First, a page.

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Bussard ramjet
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  • Description of the implementation
The Bussard ramjet is a theoretical method of spacecraft propulsion proposed in 1960 by the physicist Robert W. Bussard, popularized by Poul Anderson's novel Tau Zero, Larry Niven in his Known Space series of books, Vernor Vinge in his Zones of Thought series, and referred to by Carl Sagan in the television series and book Cosmos.

Bussard proposed a ramjet variant of a fusion rocket capable of reasonable interstellar travel, using enormous electromagnetic fields (ranging from kilometers to many thousands of kilometers in diameter) as a ram scoop to collect and compress hydrogen from the interstellar medium. High speeds force the reactive mass into a progressively constricted magnetic field, compressing it until thermonuclear fusion occurs. The magnetic field then directs the energy as rocket exhaust opposite to the intended direction of travel, thereby accelerating the vessel.

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Source: Wikipedia

Since the time of Bussard's original proposal, it has been discovered that the region surrounding the Solar System has a much lower density of hydrogen than was believed at that time (see Local Interstellar Cloud). John Ford Fishback made an important contribution to the details for the Bussard ramjet in 1969, T. A. Heppenheimer analyzed Bussard's original suggestion of fusing protons, but found the Bremsstrahlung losses from compressing protons to fusion densities was greater than the power that could be produced by a factor of about 1 billion, thus indicating that the proposed version of the Bussard ramjet was infeasible. However Daniel P. Whitmire's 1975 analysis indicates that a ramjet may achieve net power via the CNO cycle, which produces fusion at a much higher rate (~1016 times higher) than the proton-proton chain.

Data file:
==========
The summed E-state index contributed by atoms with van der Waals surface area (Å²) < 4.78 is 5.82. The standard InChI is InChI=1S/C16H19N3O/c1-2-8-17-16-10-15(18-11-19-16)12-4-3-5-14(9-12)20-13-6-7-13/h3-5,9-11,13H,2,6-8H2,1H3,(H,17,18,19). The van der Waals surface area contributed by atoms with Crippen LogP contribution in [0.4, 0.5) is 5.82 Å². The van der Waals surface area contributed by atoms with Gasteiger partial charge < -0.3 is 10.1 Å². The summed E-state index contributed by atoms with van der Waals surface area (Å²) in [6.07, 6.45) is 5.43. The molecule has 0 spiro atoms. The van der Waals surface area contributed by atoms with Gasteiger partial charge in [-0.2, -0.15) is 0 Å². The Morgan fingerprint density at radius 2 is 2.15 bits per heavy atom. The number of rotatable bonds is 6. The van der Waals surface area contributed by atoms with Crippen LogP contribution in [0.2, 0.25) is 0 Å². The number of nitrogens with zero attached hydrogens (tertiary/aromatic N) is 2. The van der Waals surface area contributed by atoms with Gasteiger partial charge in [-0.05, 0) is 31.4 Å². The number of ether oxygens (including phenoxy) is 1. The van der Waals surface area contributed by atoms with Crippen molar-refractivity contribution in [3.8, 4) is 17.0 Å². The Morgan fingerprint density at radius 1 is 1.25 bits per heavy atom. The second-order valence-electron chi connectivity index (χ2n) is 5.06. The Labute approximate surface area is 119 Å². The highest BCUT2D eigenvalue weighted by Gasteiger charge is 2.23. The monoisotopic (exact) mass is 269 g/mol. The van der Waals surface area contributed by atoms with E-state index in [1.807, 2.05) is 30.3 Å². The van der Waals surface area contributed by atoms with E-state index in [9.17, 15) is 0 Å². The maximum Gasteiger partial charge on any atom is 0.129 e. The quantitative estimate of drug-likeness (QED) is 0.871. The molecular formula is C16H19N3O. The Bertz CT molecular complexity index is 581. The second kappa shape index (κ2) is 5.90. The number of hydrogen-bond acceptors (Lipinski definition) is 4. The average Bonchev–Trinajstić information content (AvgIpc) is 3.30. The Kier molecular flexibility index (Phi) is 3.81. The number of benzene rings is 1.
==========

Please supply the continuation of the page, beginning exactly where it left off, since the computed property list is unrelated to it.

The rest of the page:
Robert Zubrin and Dana Andrews analyzed one hypothetical version of the Bussard ramscoop and ramjet design in 1985. They determined that their version of the ramjet would be unable to accelerate into the solar wind. However, in their calculations they assumed that:

1. The exhaust velocity of their interplanetary ion propulsion ramjet could not exceed 100,000 m/s (100 km/s);
2. The largest available energy source could be a 500 kilowatt nuclear fusion reactor.
In the Zubrin/Andrews interplanetary ramjet design, they calculated that the drag force d/dt(mv1) equals the mass of the scooped ions collected per second multiplied by the velocity of the scooped ions within the solar system relative to the ramscoop. The velocity of the (scooped) collected ions from the solar wind was assumed to be 500,000 m/s. The exhaust velocity of the ions when expelled by the ramjet was assumed not to exceed 100,000 m/s. The thrust of the ramjet d/dt(mv2) was equal to the mass of ions expelled per second multiplied by 100,000 meters per second. In the Zubrin/Andrews design of 1985, this resulted in the condition that d/dt(mv1) > d/dt(mv2). This condition resulted in the drag force exceeding the thrust of the hypothetical ramjet in the Zubrin/Andrews version of the design.

Source: https://en.wikipedia.org/wiki/Bussard_ramjet

Robert W. Bussard

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Robert W. Bussard (August 11, 1928 – October 6, 2007) was an American physicist who worked primarily in nuclear fusion energy research. He was the recipient of the Schreiber-Spence Achievement Award for STAIF-2004. He was also a fellow of the International Academy of Astronautics and held a Ph.D. from Princeton University.